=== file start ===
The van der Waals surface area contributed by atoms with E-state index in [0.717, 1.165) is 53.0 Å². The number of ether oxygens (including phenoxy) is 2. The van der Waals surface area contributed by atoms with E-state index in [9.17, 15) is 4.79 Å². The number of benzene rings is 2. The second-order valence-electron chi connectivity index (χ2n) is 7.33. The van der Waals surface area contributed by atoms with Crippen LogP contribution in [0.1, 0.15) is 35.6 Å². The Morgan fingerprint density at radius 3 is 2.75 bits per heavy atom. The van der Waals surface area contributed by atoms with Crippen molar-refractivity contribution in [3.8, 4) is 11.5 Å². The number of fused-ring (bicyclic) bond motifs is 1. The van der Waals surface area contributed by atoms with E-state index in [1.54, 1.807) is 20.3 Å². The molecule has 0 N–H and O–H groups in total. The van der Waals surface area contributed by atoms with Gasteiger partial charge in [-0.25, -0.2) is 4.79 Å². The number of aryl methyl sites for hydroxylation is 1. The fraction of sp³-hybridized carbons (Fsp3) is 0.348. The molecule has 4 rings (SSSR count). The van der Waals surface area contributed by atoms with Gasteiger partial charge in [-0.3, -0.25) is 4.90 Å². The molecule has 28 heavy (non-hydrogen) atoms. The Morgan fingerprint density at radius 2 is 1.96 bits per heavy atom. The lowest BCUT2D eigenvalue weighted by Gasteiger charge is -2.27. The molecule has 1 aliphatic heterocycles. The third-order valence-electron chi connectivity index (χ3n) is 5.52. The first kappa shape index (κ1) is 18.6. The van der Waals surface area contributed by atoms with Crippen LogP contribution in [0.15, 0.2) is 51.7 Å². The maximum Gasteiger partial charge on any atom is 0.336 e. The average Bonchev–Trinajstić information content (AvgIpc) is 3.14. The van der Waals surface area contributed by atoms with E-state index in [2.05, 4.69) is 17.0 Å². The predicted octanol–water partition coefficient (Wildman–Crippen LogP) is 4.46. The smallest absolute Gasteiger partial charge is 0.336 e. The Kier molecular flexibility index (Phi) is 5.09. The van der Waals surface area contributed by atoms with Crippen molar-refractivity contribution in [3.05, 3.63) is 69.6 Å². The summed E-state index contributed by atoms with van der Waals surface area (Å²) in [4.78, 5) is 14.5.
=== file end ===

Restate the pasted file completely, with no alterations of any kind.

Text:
The van der Waals surface area contributed by atoms with E-state index in [0.717, 1.165) is 53.0 Å². The number of ether oxygens (including phenoxy) is 2. The van der Waals surface area contributed by atoms with E-state index in [9.17, 15) is 4.79 Å². The number of benzene rings is 2. The second-order valence-electron chi connectivity index (χ2n) is 7.33. The van der Waals surface area contributed by atoms with Crippen LogP contribution in [0.1, 0.15) is 35.6 Å². The Morgan fingerprint density at radius 3 is 2.75 bits per heavy atom. The van der Waals surface area contributed by atoms with Crippen molar-refractivity contribution in [3.8, 4) is 11.5 Å². The number of fused-ring (bicyclic) bond motifs is 1. The van der Waals surface area contributed by atoms with E-state index in [1.54, 1.807) is 20.3 Å². The molecule has 0 N–H and O–H groups in total. The van der Waals surface area contributed by atoms with Gasteiger partial charge in [-0.25, -0.2) is 4.79 Å². The number of aryl methyl sites for hydroxylation is 1. The fraction of sp³-hybridized carbons (Fsp3) is 0.348. The molecule has 4 rings (SSSR count). The van der Waals surface area contributed by atoms with Gasteiger partial charge in [-0.3, -0.25) is 4.90 Å². The molecule has 28 heavy (non-hydrogen) atoms. The Morgan fingerprint density at radius 2 is 1.96 bits per heavy atom. The lowest BCUT2D eigenvalue weighted by Gasteiger charge is -2.27. The molecule has 1 aliphatic heterocycles. The third-order valence-electron chi connectivity index (χ3n) is 5.52. The first kappa shape index (κ1) is 18.6. The van der Waals surface area contributed by atoms with Crippen LogP contribution in [0.15, 0.2) is 51.7 Å². The maximum Gasteiger partial charge on any atom is 0.336 e. The average Bonchev–Trinajstić information content (AvgIpc) is 3.14. The van der Waals surface area contributed by atoms with E-state index in [2.05, 4.69) is 17.0 Å². The predicted octanol–water partition coefficient (Wildman–Crippen LogP) is 4.46. The smallest absolute Gasteiger partial charge is 0.336 e. The Kier molecular flexibility index (Phi) is 5.09. The van der Waals surface area contributed by atoms with Crippen molar-refractivity contribution in [3.05, 3.63) is 69.6 Å². The summed E-state index contributed by atoms with van der Waals surface area (Å²) in [4.78, 5) is 14.5.